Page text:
I love my oven, its so useful for cooking. Leave the food to cook, wander about your business and come back to a meal. I don’t know how I would have lived without it back in university… we microwaved/oven baked our way through loads of frozen food 🙂
This Roast lamb recipe was taught to us by our housemate’s mom, who’s an amazing cook and fed the house whenever she visited. I particularly loved her roast lamb and scones. The most fiddlesome thing in this recipe is probably separating the leaves and the stems of the herbs, but other than that it’s relatively doable. And I love the way I feel like the Flintstones, brandishing a large hunk of meat on bone, like the true carnivore that I am.
Ingredients (Serves 6)
- 1 leg of lamb at room temperature
- 1-2 Carrots
- 1 Large Onion
- 1 whole Garlic bulb
- 1 stick of butter at room temperature, it should be soft and malleable
- Herbs – Thyme (I used the normal thyme as well as lemon thyme), Rosemary, Parsley (I used English Parsley), Mint
- Mint Jelly (I love Mint Jelly!!!) to serve alongside the lamb
- 1 cup Chicken stock
- 1/2 tbsp flour for thickening (or more if you like it thicker)
- Black Pepper
1) Please wash the herbs thoroughly, do not use them directly from the packet. A lot of these herbs have residual mud hiding in the leaves so give them a good rinse.
2) Pat the herbs dry with a paper towel. Then here’s the troublesome bit… strip the leaves off the stems. Of course if you’re lazy you could just chop them all up into bits, but do this at least for the thyme. Remember to leave some rosemary sprigs, we will use that later on as well.
Strip the leaves off their stems and chop them up finely.
3) Mix the garlic into the butter in a bowl. Add in the herbs and incorporate further to form a garlic butter paste like below:
4) Prepare your leg of lamb. It should be at room temperature and this is very important for a tender chunk of lamb. Rub the lamb leg with some salt and black pepper and make random slits in the meat
5) Slather the garlic butter mixture all over the lamb. Meanwhile, preheat your oven to 220 degrees celsius.
7) Chop the carrots and onions into chunks and large slices and place into a large baking tray. Place the lamb on top and cover with aluminum foil. Pop it into the oven for about 20 minutes.
8) After 20 minutes, remove the aluminum foil and use it to wrap around the bone end of the lamb. This area burns the quickest, so to avoid smoking up your oven, best to cover up the bone end.
9) The lamb will brown once the foil is removed, it is important to keep basting the lamb every 10 minutes or so (I don’t know, but it seems to work?). So every 10-15 minutes, scoop the melted herb butter out of the tray and onto the lamb. Your total cooking time will be around 1.5 hours. You could use a meat thermometer to check whether the meat is rare, medium or well done however my thermometer lied to me and told me that my meat was overdone when it was still rare. I improvised without it.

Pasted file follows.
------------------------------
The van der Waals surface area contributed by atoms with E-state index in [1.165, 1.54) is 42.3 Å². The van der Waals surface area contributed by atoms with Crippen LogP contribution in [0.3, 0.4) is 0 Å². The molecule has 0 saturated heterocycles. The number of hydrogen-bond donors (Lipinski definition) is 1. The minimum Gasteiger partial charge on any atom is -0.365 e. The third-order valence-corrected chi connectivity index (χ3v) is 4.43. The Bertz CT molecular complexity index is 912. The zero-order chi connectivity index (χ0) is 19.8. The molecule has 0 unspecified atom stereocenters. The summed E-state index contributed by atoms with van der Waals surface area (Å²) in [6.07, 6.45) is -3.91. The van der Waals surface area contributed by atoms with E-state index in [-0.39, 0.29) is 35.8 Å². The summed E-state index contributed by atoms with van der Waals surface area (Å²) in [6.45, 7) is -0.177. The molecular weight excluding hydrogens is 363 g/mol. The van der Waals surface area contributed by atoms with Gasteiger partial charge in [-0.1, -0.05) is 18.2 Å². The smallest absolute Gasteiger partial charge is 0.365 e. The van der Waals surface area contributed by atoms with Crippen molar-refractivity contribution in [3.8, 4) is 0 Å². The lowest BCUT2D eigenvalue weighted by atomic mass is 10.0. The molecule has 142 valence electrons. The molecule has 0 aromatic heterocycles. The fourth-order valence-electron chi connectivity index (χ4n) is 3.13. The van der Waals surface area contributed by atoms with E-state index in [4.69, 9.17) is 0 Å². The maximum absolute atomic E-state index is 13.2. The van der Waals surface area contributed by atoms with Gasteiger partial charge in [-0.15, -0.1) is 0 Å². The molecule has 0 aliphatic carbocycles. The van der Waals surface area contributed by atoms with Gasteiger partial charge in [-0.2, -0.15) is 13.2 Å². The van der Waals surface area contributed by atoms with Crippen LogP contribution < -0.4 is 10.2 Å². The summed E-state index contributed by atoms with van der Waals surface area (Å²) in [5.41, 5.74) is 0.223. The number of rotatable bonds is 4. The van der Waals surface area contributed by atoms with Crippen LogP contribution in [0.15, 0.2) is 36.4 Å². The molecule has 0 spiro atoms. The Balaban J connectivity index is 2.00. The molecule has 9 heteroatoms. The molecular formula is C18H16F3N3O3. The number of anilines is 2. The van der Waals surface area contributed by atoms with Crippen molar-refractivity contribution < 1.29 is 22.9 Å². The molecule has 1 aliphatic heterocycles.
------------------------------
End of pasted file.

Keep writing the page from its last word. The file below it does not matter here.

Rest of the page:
10) Remove the lamb from the oven and transfer to a warm plate before covering with aluminum foil. Let the meat rest for at least half an hour before carving.
11) Scoop out the carrots and onions and place in a serving plate. Pour out the herb/butter into a bowl, and scrape out the brown bits (brown, not burnt!) from the tray as well. This will be used to make the gravy.
12) Skim the excess oil off the herb butter, there’ll probably be a lot, and strain the herb sediments out. I was lazy so the gravy had bits of herbs everywhere.
13) Heat up a small saucepan and pour in the chicken stock. Bring to a simmer. Mix the flour with 1-2 tbsps room temperature water before slowly adding it into the chicken stock. Season with salt and pepper, continuously stirring until the mixture thickens.
Serve your lamb with the gravy and mint sauce. Of course, no roast dinner is complete without other side dishes so I’ll do another blog post on that in the future. What I used to accompany the roast lamb this time is some new potatoes.
1) Boil about 8 new potatoes
2) Quarter them
3) Add 30g of butter into a skillet to melt on medium-high heat
4) Add potatoes to the pan and toss in the butter
5) Add in some chopped parsley, a generous sprinkle of salt and black pepper and if you like, some garlic powder. Toss to coat well. Try not to use a spatula to mix the herbs and potatoes together. It is a messy process and you may break the potatoes into many little pieces along the way. Just use your wrist and toss the ingredients using the movements of the pan. Yes I know, I find it difficult as well since my wrist doesn’t seem to have enough strength for it. But believe me this is the way to do it.
There you have it, a juicy joint of meat (look at the picture below! all those delicious juices gleaming on the meat), potatoes as well as the carrots and onions that were in the pan. Feels very festive doesn’t it?